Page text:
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Canada’s top spy watchdog resigns over lobbying questions

Chuck Strahl, shown in 2011.

PAWEL DWULIT/THE CANADIAN PRESS

Former Harper cabinet minister Chuck Strahl is quitting as chief watchdog of Canada's spy agency as the Conservative government seeks to tamp down another ethics controversy before Parliament resumes sitting next week.

While serving as chair of the Security Intelligence Review Committee, Mr. Strahl also registered to lobby the B.C. government over the Northern Gateway pipeline, an energy project that will ultimately require a green light from Ottawa.

The former member of Parliament broke no rules in working for pipeline giant Enbridge but found himself dogged by complaints from NDP and Liberal opponents that someone under hire by the federal government should not be lobbying for a project that requires federal approval.

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The Harper government, which spent much of 2013 scrambling to address criticism over the Senate expenses scandal, has little enthusiasm for defending itself against additional ethical controversies just as Question Period is set to return on Monday.

The Tories must tread carefully in the politics of pipelines. B.C., through which the pipeline would run, has significant misgivings about the Northern Gateway project. The province is home to more than 20 Tory MPs.

Mr. Strahl explained his exit from SIRC Friday by saying that while he had done nothing wrong, he didn't want to figure in a controversy over his actions.

"Despite the fact that my compliance with all relevant rules and regulations has been clearly demonstrated, I retired from politics three years ago and do not wish to be in the centre of the political fray," Mr. Strahl said.

"Nor do I want to be a distraction from the important work SIRC does everyday in ensuring the security of Canadians. It is therefore with regret that I have concluded it is best for all concerned that I step down as chair of SIRC."

Prime Minister Stephen Harper released a statement naming another former Tory MP, Deborah Grey, as interim chair of SIRC. Ms. Grey is already a member of SIRC.

"Mr. Strahl has submitted his resignation to me, and I have accepted it, effective immediately," Mr. Harper said in a statement.

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"With the appointment of Ms. Grey as chair of the Security Intelligence Review Committee, there will be no gap in the review of CSIS's activities or in addressing complaints from the public," Mr. Harper said.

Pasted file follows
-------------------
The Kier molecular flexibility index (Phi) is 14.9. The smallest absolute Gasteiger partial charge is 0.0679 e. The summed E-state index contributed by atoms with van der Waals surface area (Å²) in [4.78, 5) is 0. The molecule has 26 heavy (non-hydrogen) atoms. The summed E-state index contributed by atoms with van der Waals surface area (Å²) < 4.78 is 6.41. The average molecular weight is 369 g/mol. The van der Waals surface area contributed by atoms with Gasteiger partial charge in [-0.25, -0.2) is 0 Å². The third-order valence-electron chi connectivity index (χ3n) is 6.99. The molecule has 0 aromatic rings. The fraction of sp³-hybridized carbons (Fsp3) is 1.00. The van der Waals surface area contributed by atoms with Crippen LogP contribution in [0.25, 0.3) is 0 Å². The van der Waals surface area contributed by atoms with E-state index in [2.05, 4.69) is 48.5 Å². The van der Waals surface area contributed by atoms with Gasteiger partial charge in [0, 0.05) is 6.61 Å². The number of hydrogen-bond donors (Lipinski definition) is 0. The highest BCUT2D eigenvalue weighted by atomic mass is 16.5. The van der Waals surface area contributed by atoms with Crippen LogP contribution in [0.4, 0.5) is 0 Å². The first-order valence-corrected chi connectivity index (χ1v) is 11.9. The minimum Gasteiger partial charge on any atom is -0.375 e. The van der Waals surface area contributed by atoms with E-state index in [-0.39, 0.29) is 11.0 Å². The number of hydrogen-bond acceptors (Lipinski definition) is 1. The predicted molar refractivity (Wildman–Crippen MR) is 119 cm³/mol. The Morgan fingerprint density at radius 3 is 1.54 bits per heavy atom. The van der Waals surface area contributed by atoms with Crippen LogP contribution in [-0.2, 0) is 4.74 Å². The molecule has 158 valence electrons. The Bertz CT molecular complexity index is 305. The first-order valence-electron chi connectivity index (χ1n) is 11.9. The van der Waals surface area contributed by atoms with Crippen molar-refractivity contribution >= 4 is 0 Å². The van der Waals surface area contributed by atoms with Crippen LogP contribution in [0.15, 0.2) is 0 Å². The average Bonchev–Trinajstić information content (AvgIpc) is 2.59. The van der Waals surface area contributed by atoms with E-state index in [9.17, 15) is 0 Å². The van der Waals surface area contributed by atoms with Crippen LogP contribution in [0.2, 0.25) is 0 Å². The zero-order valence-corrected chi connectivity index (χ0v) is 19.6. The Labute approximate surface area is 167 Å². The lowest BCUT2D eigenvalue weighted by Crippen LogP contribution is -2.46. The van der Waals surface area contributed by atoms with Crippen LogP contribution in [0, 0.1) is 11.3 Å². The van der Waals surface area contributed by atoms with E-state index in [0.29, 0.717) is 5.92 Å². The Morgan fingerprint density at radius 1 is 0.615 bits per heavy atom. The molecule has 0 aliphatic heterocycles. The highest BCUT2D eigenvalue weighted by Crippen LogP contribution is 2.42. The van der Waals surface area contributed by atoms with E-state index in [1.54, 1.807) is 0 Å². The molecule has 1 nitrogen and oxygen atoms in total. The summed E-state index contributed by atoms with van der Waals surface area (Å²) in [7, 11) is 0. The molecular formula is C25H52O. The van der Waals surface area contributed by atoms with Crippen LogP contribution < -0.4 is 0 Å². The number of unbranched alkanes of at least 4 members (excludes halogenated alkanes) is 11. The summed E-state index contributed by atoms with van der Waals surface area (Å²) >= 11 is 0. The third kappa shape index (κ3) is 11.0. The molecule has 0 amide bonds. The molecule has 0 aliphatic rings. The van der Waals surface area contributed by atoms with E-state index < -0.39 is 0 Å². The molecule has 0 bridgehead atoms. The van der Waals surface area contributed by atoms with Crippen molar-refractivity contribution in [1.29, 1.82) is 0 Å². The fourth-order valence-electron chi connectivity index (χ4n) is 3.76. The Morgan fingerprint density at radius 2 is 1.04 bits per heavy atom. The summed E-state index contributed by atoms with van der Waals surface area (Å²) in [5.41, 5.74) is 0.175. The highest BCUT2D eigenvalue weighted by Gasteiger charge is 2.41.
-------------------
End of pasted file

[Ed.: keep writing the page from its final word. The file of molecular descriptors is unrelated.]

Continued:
"I would like to extend my personal best wishes to Chuck in all of his future endeavours."

SIRC keeps an eye on the Canadian Security Intelligence Service. The chair's role is a part-time job and a federal appointments website suggests the appointee is entitled to a per diem of between $550 and $650 each day they work.

Mr. Strahl also released a letter from Conflict of Interest and Ethics Commissioner Mary Dawson to demonstrate he had approval to remain in the SIRC post if he had wanted. Ms. Dawson's letter says she does not find him in a conflict of interest over the two jobs and she has no evidence he's contravened rules covering former officer holders.

Mr. Strahl sat as an MP from 1993 to 2011 and served in several posts in Mr. Harper's cabinet, the last of which was transport minister.

NDP House Leader Nathan Cullen heaped scorn on the timing of the resignation – late Friday – and said Mr. Strahl should have known better.

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"A government that's proud of its actions, doesn't make an announcement like this on a Friday evening," Mr. Cullen said.

The NDP MP said a seasoned politician such as Mr. Strahl should have realized the controversy that would be generated by working for SIRC and Enbridge at the same time.

"It should have been common sense that someone with his position, trusted with an important job related to national security, should not be lobbying for a pipeline seeking federal government approval."

The New Democrat called on the Harper government to change the rules so that SIRC members cannot lobby any government.

"Mr. Strahl did the right thing by resigning from SIRC. Now Mr. Harper should do the right thing, close the loopholes on lobbying, and make the appointments to SIRC more transparent and accountable."

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About the Author
Parliamentary reporter

Steven Chase has covered federal politics in Ottawa for The Globe since mid-2001, arriving there a few months before 9/11. He previously worked in the paper's Vancouver and Calgary bureaus. Prior to that, he reported on Alberta politics for the Calgary Herald and the Calgary Sun, and on national issues for Alberta Report. More

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